The Quantum Pontiff

Google Wave

Catch the wave. Long but worth watching:I suspect that collaboration will never be the same after the wave.

Another observation is about gadgets and iphone apps. One beauty of iphone apps is how easy it is to write one. This has always been true of many gadgets (like gadgets for google’s homepage.) But the later has always suffered, it seems to, in a lack of functionality. I think wave might push this problem in a very positive direction (see for example the yes/no/maybe widget.) Further having things server side is also allows for a sort of gadgetology with a large amount of power, which I really like.

Comments

  1. #1 Joe Fitzsimons
    May 30, 2009

    I love the demo. I would really like to see gadgets for latex compilation and for tablet input, but if it had both of those, it would be a fantastic tool for scientific collaboration.

  2. #2 Gregg L. DesElms
    June 2, 2009

    Thinking of Wave in terms of “replacing” such as GMAIL (or even email, itself) is just silly. Not every Internet communication needs to be (or even should be) as would be in Wave. Traditional email, at the very least, should (and likely will) never go away. Of this, I think there should be little fear or doubt.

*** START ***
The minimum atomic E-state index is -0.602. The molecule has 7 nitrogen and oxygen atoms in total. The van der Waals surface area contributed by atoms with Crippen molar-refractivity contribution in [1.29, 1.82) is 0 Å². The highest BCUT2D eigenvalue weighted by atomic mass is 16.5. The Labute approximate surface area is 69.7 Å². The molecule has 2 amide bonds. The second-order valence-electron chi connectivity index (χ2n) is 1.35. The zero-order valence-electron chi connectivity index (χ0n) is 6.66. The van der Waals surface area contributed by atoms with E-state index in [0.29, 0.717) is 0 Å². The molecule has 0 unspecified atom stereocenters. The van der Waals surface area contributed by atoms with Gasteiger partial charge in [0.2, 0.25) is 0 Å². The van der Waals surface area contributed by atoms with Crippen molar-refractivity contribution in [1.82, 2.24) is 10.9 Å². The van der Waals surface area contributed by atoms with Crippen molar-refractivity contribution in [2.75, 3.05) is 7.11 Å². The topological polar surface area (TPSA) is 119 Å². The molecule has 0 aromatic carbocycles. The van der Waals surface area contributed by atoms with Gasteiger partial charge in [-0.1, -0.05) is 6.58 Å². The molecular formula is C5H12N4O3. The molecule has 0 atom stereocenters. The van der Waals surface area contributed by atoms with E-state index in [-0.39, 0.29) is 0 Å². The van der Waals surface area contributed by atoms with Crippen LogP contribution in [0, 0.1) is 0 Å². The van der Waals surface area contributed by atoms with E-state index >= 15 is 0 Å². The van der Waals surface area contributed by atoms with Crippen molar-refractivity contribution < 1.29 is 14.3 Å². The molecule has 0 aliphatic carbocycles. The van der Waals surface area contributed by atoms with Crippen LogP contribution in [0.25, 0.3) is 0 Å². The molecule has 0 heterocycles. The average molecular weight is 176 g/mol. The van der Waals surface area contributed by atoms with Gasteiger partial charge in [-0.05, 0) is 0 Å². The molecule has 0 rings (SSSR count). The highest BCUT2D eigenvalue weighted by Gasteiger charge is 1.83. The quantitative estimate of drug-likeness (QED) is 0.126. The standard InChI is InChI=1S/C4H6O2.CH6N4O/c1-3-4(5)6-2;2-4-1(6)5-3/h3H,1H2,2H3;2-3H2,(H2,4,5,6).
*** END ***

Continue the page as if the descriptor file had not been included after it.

Now, that doesn’t mean there won’t be a place — and a potent one, indeed — in our lives for such as Wave and its ineluctable variants. It, too, will be useful, under the right circumstances. In fact, from my admittedly only-cursory analysis of it to date, I’m thinking that what actually MAY be “replaced” by Wave, as a practical matter, is traditional “chat,” as we now know it (though traditional chat, mark my words, will continue to be around for years and years, too, no matter how good Wave ultimately gets).

    Regardless, one thing about which we should all be clear in our minds is that we’re not talking about the mere replacing of anything, here. Wave, for better or worse, seems very nearly of the nature of paradigm shift… and far be it from me to suggest that that’s, necessarily, a bad thing, here.

    It does, however, come with pitfalls about which we should all be watchful, if not actually downright concerned. For example, though it’s now coming out in articles (and/or rebuttals to such as I am posting here) that it’s likely to be user-configurable, initial writings about Wave touted the ability (and represented it as essential to Wave’s very way of operating) of all persons in a “wave” (or a thread) to be able to see, in real time, all others’ keystrokes, as they type.

    Let me repeat the salient words of that, here: AS. THEY. TYPE.